CHRIS BAGLEY

Cedar Rapids man with connections to Chris Bagley convicted of firearms charge

CEDAR RAPIDS — A man who federal agents say was a large-scale marijuana trafficker supplying drugs to Chris Bagley — before Bagley was fatally stabbed in December — was convicted Monday in federal court of a firearms charge.

Andrew Shaw, 31, pleaded guilty in U.S. District Court to possession of a firearm by a drug user. During the hearing, he admitted to possessing a CZ Scorpion EVO 3 S1 9 mm rifle, a New England Pardner Pump 12-gauge shotgun and multiple rounds of ammunition.

Shaw also admitted to being an unlawful user of marijuana.

Shaw hasn’t been charged in Bagley’s death.

U.S. District Magistrate Mark Roberts, during Monday’s hearing, said Shaw faces up to 10 years in prison and a $250,000 fine. He also faces up to three years of supervised release, following any prison time.

Roberts also told Shaw he could face enhanced time of 15 years if he has any previous drug or violent felony offenses.

During Shaw’s detention hearing in April, an officer with Marion police and the Drug Enforcement Administration task force in Cedar Rapids testified that investigations into Shaw’s drug trafficking began in 2017.

Officer Adam Cirkl testified that large packages of marijuana sent from California were tracked back to Shaw. The packages, sent in January and February of this year, went to various addresses and eventually were picked up by another man, who wasn’t charged, and delivered to Shaw’s business.

In March, authorities searched Shaw’s business, A. Shaw Investments, 1190 Capital Dr. SW in Cedar Rapids, after a confidential informant bought 3 pounds of marijuana from Shaw there, Cirkl said.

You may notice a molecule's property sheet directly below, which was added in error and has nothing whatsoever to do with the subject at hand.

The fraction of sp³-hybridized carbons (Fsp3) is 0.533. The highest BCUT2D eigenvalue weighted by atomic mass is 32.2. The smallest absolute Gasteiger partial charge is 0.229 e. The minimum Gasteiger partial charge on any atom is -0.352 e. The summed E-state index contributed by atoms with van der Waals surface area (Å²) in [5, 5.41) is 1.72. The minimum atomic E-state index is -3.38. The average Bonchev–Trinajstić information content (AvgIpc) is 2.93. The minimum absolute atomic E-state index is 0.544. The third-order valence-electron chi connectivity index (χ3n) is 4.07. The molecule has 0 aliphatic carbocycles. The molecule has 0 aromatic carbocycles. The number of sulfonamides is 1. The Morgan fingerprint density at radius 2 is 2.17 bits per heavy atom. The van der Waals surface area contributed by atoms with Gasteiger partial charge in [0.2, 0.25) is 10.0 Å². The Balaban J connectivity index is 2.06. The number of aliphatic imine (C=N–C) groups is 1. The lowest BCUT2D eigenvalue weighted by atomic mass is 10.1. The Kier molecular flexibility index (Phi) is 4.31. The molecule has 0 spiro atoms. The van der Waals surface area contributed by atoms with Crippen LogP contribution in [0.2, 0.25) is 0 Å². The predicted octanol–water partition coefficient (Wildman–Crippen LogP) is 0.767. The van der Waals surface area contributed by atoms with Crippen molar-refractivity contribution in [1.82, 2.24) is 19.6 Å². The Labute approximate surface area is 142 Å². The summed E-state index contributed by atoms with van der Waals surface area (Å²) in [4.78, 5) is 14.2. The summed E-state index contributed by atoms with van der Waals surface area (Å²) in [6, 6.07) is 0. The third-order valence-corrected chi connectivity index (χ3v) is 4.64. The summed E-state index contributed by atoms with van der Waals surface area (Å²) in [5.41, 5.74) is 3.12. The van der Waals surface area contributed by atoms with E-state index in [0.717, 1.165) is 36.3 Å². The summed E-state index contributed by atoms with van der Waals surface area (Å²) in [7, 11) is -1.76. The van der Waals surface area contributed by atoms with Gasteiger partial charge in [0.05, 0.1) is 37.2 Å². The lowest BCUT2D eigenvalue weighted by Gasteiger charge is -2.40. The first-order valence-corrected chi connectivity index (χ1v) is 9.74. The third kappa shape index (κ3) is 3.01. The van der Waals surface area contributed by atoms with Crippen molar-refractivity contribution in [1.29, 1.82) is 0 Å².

ARTICLE CONTINUES BELOW ADVERTISEMENT

Investigators also searched Shaw’s home, 1419 Grizzly Dr. NW. Authorities found weapons and THC cartridges, which contained THC oil for vaping, and $35,000 in cash, Cirkl said.

At Shaw’s business, authorities found molds to make THC “gummies,” gelatin, empty cartridges, drying racks for the molds and packaging, Cirkl said.

Shaw told authorities he made about $60,000 a year in his “legitimate” business, flipping houses, which wouldn’t support his lifestyle, Cirkl said. Shaw admitted to making a six-figure income from drug trafficking.

A federal agent, also during this hearing, revealed details about Shaw’s connection to Bagley and the possible reason Bagley, 31, of Walker, was found buried March 1 after he went missing in December.

Special Agent Michael Kitsmiller of the Federal Bureau of Investigation, who was named Monday as the next Marion police chief, said Bagley was stabbed to death Dec. 14 during a fight over robberies he committed against Shaw.

During interviews, Shaw denied putting out a “hit” on Bagley, but admitted to telling others he wanted Bagley assaulted for robbing his business last October and other drug robberies, Kitsmiller said.

On Oct. 27, Bagley and Paul Hoff, 40, of Cedar Rapids — who also was convicted of firearms and drug charges — broke into Shaw’s business and stole an assault rifle and THC cartridges, and then beat up Shaw.

Drew Blahnik and Drew Wagner, who allegedly sold drugs for Shaw, confronted Bagley on Dec. 14 at Hoff’s trailer in Cedar Rapids, about Bagley’s drug robberies, Kitsmiller testified.

As Wagner and Bagley fought, Wagner pinned Bagley against the wall and Blahnik stabbed him.

ARTICLE CONTINUES BELOW ADVERTISEMENT

Blahnik has been charged with firearms and drugs and Wagner with drugs but not Bagley’s death.

Wagner and Blahnik buried Bagley in the yard at Wagner’s home, 4069 Soutter Ave. SE, Kitsmiller said.

Nobody has been charged in Bagley’s death. Linn County Attorney Jerry Vander Sanden still is reviewing the sheriff’s investigation.

Comments: (319) 398-8318; trish.mehaffey@thegazette.com

Give us feedback

We value your trust and work hard to provide fair, accurate coverage. If you have found an error or omission in our reporting, tell us here.

Or if you have a story idea we should look into? Tell us here.

Give us feedback

We value your trust and work hard to provide fair, accurate coverage. If you have found an error or omission in our reporting, tell us here.

Or if you have a story idea we should look into? Tell us here.